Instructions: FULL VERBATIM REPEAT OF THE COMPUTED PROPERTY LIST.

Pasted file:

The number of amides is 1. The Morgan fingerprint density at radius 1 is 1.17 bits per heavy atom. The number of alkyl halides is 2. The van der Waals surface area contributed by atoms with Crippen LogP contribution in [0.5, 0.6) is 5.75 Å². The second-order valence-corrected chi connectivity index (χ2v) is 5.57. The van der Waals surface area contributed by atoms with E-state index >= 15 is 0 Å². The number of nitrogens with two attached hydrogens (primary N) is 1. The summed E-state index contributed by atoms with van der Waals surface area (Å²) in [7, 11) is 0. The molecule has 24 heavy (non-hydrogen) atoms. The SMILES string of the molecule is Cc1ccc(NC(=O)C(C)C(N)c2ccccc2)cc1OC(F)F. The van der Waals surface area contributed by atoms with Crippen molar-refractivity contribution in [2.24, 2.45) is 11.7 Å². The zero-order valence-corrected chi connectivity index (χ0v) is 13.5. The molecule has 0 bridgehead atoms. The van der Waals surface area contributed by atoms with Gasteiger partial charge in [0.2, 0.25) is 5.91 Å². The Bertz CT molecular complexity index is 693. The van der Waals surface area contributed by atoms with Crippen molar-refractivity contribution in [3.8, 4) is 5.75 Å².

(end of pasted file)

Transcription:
The number of amides is 1. The Morgan fingerprint density at radius 1 is 1.17 bits per heavy atom. The number of alkyl halides is 2. The van der Waals surface area contributed by atoms with Crippen LogP contribution in [0.5, 0.6) is 5.75 Å². The second-order valence-corrected chi connectivity index (χ2v) is 5.57. The van der Waals surface area contributed by atoms with E-state index >= 15 is 0 Å². The number of nitrogens with two attached hydrogens (primary N) is 1. The summed E-state index contributed by atoms with van der Waals surface area (Å²) in [7, 11) is 0. The molecule has 24 heavy (non-hydrogen) atoms. The SMILES string of the molecule is Cc1ccc(NC(=O)C(C)C(N)c2ccccc2)cc1OC(F)F. The van der Waals surface area contributed by atoms with Crippen molar-refractivity contribution in [2.24, 2.45) is 11.7 Å². The zero-order valence-corrected chi connectivity index (χ0v) is 13.5. The molecule has 0 bridgehead atoms. The van der Waals surface area contributed by atoms with Gasteiger partial charge in [0.2, 0.25) is 5.91 Å². The Bertz CT molecular complexity index is 693. The van der Waals surface area contributed by atoms with Crippen molar-refractivity contribution in [3.8, 4) is 5.75 Å².